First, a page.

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NYFF REVIEW: Almodovar’s Colorful and Irreverent “Mother” is a Powerful and Rewarding Drama

NYFF REVIEW: Almodovar's Colorful and Irreverent "Mother" is a Powerful and Rewarding Drama

NYFF REVIEW: Almodovar's Colorful and Irreverent "Mother" is a Powerful and Rewarding Drama

by Stephen Garrett

Continuing and enriching the more seriously dramatic career arc that
began with 1995’s “The Flower of My Secret” and 1997’s “Live Flesh,”
Spanish director Pedro Almodovar delivers once again with “All About My
” (Todo sobre mi madre), a subtly powerful and emotionally
rewarding story of a woman who loses her teenage son and finds new life
in the remnants of her past.

The masterly handling of each of the five principal actresses again
illustrates Almodovar’s brilliance as a director of women, and his
original screenplay deftly downplays its potential for melodramatic
hyperbole while punctuating his special brand of “Almodrama” with the
trademark irreverence (a chummy world of transsexuals, whores, nuns, and
drug addicts) that so defined his earlier films. The movie’s CinemaScope
aspect ratio rightly showcases cinematographer Affonso Beato, who also
shot “Flower” and “Flesh” for Almodovar; and the director’s insistence
on bold, vibrant colors in the production design is, as always, a

Dedicated at the end to women like Romy Schneider and Bette Davis (whose
All About Eve” is the loving inspiration for the film’s title),
“Mother” explores the shattered world of Manuela (Cecilia Roth), a
single parent in Madrid whose 17-year old son Esteban is hit by a car on
the night of his birthday, just after seeing a performance of “A
Streetcar Named Desire
” and trying to get an autograph of the play’s
middle-aged diva Huma Rojo (Marisa Paredes). Haunted by the event,
Manuela seeks closure by returning to Barcelona, where years before she
became pregnant with Esteban, to look for her son’s father, a
transsexual named Lola who doesn’t know about the child they shared.

Her first stop in Barcelona is an outdoor cruising site where she used
to turn tricks as a street walker. There, she connects with her old
friend Agrado (Antonia San Juan), a transsexual hooker with a heart of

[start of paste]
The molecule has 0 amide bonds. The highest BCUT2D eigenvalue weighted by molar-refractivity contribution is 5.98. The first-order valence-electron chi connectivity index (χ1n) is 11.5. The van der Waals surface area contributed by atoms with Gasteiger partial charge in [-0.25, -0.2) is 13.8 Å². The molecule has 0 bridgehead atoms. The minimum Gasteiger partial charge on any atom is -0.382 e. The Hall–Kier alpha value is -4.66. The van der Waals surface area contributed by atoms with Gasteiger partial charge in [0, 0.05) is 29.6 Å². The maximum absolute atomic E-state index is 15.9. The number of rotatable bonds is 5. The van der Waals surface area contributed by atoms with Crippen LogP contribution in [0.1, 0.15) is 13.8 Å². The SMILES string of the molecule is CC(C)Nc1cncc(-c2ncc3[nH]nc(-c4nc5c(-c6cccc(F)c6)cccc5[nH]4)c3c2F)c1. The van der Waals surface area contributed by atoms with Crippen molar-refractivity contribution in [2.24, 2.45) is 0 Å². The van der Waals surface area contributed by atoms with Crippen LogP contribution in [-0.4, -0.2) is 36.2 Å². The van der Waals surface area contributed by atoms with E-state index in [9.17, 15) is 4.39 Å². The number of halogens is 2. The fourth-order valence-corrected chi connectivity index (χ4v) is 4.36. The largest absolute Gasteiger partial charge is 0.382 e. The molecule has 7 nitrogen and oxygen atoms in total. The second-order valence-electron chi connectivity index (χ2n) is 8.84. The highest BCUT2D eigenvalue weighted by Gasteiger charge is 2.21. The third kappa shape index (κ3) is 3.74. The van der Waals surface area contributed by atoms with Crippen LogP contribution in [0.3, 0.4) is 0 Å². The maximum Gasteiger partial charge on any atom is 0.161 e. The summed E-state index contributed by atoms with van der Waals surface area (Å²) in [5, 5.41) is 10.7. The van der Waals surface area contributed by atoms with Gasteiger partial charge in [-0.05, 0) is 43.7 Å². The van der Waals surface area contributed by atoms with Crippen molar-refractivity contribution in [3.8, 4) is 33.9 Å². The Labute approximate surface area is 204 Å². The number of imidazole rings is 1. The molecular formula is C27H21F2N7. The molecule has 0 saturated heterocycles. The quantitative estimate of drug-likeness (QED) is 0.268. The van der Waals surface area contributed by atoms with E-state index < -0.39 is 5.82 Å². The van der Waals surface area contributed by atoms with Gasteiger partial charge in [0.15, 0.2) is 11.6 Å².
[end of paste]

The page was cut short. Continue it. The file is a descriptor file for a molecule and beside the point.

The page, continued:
gold looking for a change of profession. While job hunting, the pair
meet Sister Rosa (Penelope Cruz), an angel-faced nun who broke her vow
of chastity with (coincidentally) Lola, and now is not only pregnant but
also has AIDS. Manuela also becomes distracted by the arrival of the
“Streetcar” production to Barcelona, and she watches the play again —
doubly resonant for her, not only because of Esteban, but also since she
was an actress in her youth and performed in the play as well.

After the show ends, Manuela goes backstage and accidentally meets, then
befriends, Huma, who herself is an emotional mess because of her lesbian
love affair with Nina, a fellow actress in the troupe who is also a
heroin junkie (“she wants drugs and I want her,” moans Huma in a moment
of melancholy). Huma hires Manuela to be her assistant, and Manuela
settles into her life in Barcelona as well as her search for Lola.

The quintet make for an unlikely support group, but like most
dysfunctional families, the ladies become an emotional salve for each
other despite their disparate life choices; and the ultimate meeting
between Manuela and Lola, as well as her disclosure about their son,
makes for poignant filmmaking that in lesser hands would have become
easily maudlin and risible. As a deeply felt, witty, and surprisingly
complex tribute to the Hollywood and South American melodramas of the
past and as a handsome addition to the mature work of his own career,
Almodovar’s “Mother” is a sweet, stirring accomplishment.

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